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Rediscovered John Lennon Guitar Heads to Auction, Expected to Set Records

By Eric Grossman
Wed, Apr 24, 2024 7:51amGrey Clock 3 min

Lost for decades, an acoustic guitar John Lennon used at the height of the Beatles’ fame is going up for auction after being found in the attic of a home in the British countryside.

The 1965 Framus Hootenanny is arguably one of the most historically important guitars in the history of the Beatles, and was used on some of the group’s classic songs and played by Lennon in the movie Help! , released the same year.

The 12-string acoustic guitar will headline Julien’s Auctions Music Icons event on May 29 and 30 at the Hard Rock Cafe in New York, the auction house announced Tuesday morning in London.

Darren Julien, the firm’s co-founder and executive director, expects the Framus to exceed its presale estimate of between US$600,000 and US$800,000 and says it could set a new record for the highest-selling Beatles guitar, a record his auction house set nearly a decade ago.

The guitar was found earlier this year.
Rupert Hitchcox/Julien’s auctions

“Julien’s sold a John Lennon [Gibson J-160E] guitar in 2015 for US$2.4 million, and because this, historically speaking, is a more significant guitar, our expectation is that this guitar—played by John Lennon and George Harrison on the Help! album and other recordings—will be in the top five most expensive guitars ever sold at auction,” Julien says. “It’s likely the last chance for someone to buy and personally own an iconic John Lennon/George Harrison guitar.”

While equating its discovery to that of a “lost Rembrandt or Picasso,” Julien believes this is the greatest find of a Beatles guitar since Paul McCartney ’s lost 1961 Höfner bass, which was returned to him in February after it had been stolen in 1972.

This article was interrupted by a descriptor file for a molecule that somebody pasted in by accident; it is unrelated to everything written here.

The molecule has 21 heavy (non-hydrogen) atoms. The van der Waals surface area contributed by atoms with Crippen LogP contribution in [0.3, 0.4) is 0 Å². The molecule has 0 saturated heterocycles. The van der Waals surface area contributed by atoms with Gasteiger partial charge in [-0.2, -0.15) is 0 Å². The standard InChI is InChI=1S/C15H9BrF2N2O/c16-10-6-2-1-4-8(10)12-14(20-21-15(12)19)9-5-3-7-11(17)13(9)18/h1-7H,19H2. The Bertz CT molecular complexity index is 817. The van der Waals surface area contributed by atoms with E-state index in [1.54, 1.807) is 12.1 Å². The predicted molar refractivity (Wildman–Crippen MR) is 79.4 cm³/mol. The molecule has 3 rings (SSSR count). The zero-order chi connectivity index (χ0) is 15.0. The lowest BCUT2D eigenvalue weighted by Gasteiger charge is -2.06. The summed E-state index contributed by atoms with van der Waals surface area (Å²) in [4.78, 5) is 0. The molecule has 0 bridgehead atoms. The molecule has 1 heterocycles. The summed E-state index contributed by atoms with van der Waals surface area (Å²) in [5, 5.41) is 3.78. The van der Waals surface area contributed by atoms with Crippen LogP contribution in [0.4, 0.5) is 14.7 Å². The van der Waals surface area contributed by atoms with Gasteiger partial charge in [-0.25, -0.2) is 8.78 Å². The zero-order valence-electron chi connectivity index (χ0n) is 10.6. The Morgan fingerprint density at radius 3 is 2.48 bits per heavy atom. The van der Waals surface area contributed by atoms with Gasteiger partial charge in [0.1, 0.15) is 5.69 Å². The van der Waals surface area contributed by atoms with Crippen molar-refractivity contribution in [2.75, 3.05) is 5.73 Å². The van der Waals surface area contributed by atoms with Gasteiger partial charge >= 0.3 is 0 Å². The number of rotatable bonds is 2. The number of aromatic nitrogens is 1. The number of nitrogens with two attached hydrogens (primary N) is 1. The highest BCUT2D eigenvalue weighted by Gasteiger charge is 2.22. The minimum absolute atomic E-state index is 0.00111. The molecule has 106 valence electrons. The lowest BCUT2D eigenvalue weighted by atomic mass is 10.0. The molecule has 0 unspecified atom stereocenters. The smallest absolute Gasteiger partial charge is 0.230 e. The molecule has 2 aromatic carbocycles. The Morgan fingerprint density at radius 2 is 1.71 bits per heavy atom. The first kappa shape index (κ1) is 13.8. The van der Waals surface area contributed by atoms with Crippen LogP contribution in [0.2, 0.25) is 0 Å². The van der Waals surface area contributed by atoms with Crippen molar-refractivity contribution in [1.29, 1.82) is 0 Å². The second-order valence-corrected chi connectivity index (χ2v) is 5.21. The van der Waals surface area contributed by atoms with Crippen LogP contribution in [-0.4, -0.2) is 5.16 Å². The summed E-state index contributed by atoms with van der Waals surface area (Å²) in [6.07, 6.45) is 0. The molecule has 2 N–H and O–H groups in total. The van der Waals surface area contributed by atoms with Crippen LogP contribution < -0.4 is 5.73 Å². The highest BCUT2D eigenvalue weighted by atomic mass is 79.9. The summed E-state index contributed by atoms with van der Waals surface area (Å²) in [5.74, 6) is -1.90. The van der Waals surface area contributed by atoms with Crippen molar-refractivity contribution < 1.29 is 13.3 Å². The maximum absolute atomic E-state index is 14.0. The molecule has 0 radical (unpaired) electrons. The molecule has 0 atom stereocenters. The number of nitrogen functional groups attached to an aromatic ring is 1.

The rediscovered Framus was famously seen in the 1965 film Help! , and was used in recording sessions for classics such as “You’ve Got To Hide Your Love Away,” “It’s Only Love” and “I’ve Just Seen A Face.” It was also played by George Harrison on the rhythm track for “Norwegian Wood” on the 1966 album Rubber Soul .

According to the auction house, by the late-1960s the guitar was in the possession of Gordon Waller of the British pop duo Peter & Gordon, who later gave it to their road managers. The instrument was recently discovered in an attic in rural Britain  where it sat forgotten and unplayed for more than 50 years. After finding the guitar in the midst of a move, the homeowners contacted Julien’s.

Along with co-founder Martin Nolan, Julien traveled to the U.K. and immediately recognised that it was the storied Help! guitar. While on the premises, they also discovered the original guitar case in the trash and rescued it. It’s an Australian-made Maton case that can be seen in photos taken of The Beatles in 1965  The sale of the guitar is accompanied by the case and a copy of the book The Beatles: Photographs From The Set of Help by Emilo Lari.

In addition to Lennon’s acoustic Gibson J-160E—which fetched three times its presale estimate—Julien’s has broken multiple Beatles records, including Ringo Starr’s Ludwig drum kit (which sold for US$2.2 million), the drumhead played on the Ed Sullivan Show (US$2.2 million), and a personal copy of the White Album , (US$790,000), all of which sold in 2015.

Julien’s also holds the record for the world’s most expensive guitar ever sold at auction: Kurt Cobain’s MTV Unplugged 1959 Martin D-18E acoustic electric guitar, which sold in 2020 for US$6 million.

More than 1,000 pieces of music memorabilia will also be part of the auction, including items used by the likes of AC/DC, Nirvana, Guns N’ Roses, Judas Priest, Heart, Queen, and Tupac Shakur.

Sartorial highlights include custom dresses worn by Tina Turner (Versace) and Amy Winehouse (Fendi), both of which are expected to sell for between US$4,000 and $6,000, and Michael Jackson’s stage-worn “Billie Jean” jacket from 1984’s Victory Tour (presale estimate: US$80,000 to $100,000).